Lively, entertaining reviews of, and essays on, old and newer films and everything relating to them, written by professional author William Schoell.

Saturday, January 26, 2008


SIEGFRIED (1924). Directed by Fritz Lang. With Paul Richter, Theodor Loos, Margarete Schon, Hanna Ralph.

This is the first half of Lang’s epic Die Nibelungen, which employs characters from German folklore. Siegfried sets out to win the hand of fair Kriemhild, but first he has to help her brother, King Gunther, win over the completely disinterested queen of Iceland, Brunhilde. Using magical items given to him by the King of the Dwarfs, Siegfried helps Gunther best Brunhilde through trickery. When this comes out, Brunhilde exacts a terrible but understandable revenge. The picture builds in power and interest as it goes along, aided immensely by intense performances from the leads, some elaborate sets, and a splendid sequence wherein Siegfried defeats the colossal dragon Fafnir, played by a highly sophisticated machine. Snatches of Wagnerian opera (from the Ring cycle, also employing some of these characters) played on organ in the background add to the total effect, although they don’t always match with what’s going on in the movie.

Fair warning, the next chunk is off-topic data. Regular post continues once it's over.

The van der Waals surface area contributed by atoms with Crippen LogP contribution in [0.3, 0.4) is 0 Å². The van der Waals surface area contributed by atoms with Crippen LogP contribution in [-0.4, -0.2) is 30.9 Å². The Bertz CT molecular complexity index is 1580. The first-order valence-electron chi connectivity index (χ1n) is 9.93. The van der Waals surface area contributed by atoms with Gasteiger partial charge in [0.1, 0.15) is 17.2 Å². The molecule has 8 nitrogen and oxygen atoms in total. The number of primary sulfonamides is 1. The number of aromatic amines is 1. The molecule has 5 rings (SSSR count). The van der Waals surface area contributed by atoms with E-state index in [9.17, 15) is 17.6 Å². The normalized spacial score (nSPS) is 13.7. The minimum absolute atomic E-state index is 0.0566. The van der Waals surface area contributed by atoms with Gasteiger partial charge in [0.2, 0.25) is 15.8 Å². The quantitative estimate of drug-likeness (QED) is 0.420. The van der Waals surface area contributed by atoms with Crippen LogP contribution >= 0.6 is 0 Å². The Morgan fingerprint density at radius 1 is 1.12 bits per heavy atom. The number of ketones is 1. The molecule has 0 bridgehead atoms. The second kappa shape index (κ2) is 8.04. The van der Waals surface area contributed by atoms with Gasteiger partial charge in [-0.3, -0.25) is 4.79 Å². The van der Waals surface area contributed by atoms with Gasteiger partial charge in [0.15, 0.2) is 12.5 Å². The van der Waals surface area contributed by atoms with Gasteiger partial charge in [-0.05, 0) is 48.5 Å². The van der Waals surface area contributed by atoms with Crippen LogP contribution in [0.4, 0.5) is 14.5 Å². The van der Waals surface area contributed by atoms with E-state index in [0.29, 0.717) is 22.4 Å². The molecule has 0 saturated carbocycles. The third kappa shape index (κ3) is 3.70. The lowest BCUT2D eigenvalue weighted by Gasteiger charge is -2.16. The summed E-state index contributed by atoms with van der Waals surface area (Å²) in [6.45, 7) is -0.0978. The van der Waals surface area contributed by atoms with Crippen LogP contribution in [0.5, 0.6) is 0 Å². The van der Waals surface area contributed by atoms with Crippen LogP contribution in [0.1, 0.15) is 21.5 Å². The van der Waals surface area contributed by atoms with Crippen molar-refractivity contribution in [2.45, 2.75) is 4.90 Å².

Verdict: Interesting silent with some great effects work. ***.

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